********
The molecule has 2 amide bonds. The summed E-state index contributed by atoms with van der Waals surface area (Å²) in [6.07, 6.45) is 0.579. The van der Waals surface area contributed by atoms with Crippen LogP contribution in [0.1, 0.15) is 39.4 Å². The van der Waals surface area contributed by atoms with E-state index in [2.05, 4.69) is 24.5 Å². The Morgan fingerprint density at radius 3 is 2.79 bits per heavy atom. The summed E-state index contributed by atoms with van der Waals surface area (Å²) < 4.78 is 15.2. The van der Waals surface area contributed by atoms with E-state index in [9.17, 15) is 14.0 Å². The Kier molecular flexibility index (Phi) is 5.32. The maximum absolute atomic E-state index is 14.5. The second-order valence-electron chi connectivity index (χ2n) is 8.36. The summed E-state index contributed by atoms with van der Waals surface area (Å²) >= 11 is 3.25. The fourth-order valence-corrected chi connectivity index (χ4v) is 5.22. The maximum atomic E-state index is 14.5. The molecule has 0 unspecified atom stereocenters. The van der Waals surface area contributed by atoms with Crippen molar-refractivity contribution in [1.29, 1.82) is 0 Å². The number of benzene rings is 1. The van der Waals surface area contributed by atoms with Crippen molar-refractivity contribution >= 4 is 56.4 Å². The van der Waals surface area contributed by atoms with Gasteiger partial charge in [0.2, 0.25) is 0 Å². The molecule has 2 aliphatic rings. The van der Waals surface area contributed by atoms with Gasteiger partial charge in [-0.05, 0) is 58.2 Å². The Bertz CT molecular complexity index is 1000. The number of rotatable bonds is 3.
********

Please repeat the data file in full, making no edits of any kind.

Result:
The molecule has 2 amide bonds. The summed E-state index contributed by atoms with van der Waals surface area (Å²) in [6.07, 6.45) is 0.579. The van der Waals surface area contributed by atoms with Crippen LogP contribution in [0.1, 0.15) is 39.4 Å². The van der Waals surface area contributed by atoms with E-state index in [2.05, 4.69) is 24.5 Å². The Morgan fingerprint density at radius 3 is 2.79 bits per heavy atom. The summed E-state index contributed by atoms with van der Waals surface area (Å²) < 4.78 is 15.2. The van der Waals surface area contributed by atoms with E-state index in [9.17, 15) is 14.0 Å². The Kier molecular flexibility index (Phi) is 5.32. The maximum absolute atomic E-state index is 14.5. The second-order valence-electron chi connectivity index (χ2n) is 8.36. The summed E-state index contributed by atoms with van der Waals surface area (Å²) >= 11 is 3.25. The fourth-order valence-corrected chi connectivity index (χ4v) is 5.22. The maximum atomic E-state index is 14.5. The molecule has 0 unspecified atom stereocenters. The van der Waals surface area contributed by atoms with Crippen molar-refractivity contribution in [1.29, 1.82) is 0 Å². The number of benzene rings is 1. The van der Waals surface area contributed by atoms with Crippen molar-refractivity contribution >= 4 is 56.4 Å². The van der Waals surface area contributed by atoms with Gasteiger partial charge in [0.2, 0.25) is 0 Å². The molecule has 2 aliphatic rings. The van der Waals surface area contributed by atoms with Gasteiger partial charge in [-0.05, 0) is 58.2 Å². The Bertz CT molecular complexity index is 1000. The number of rotatable bonds is 3.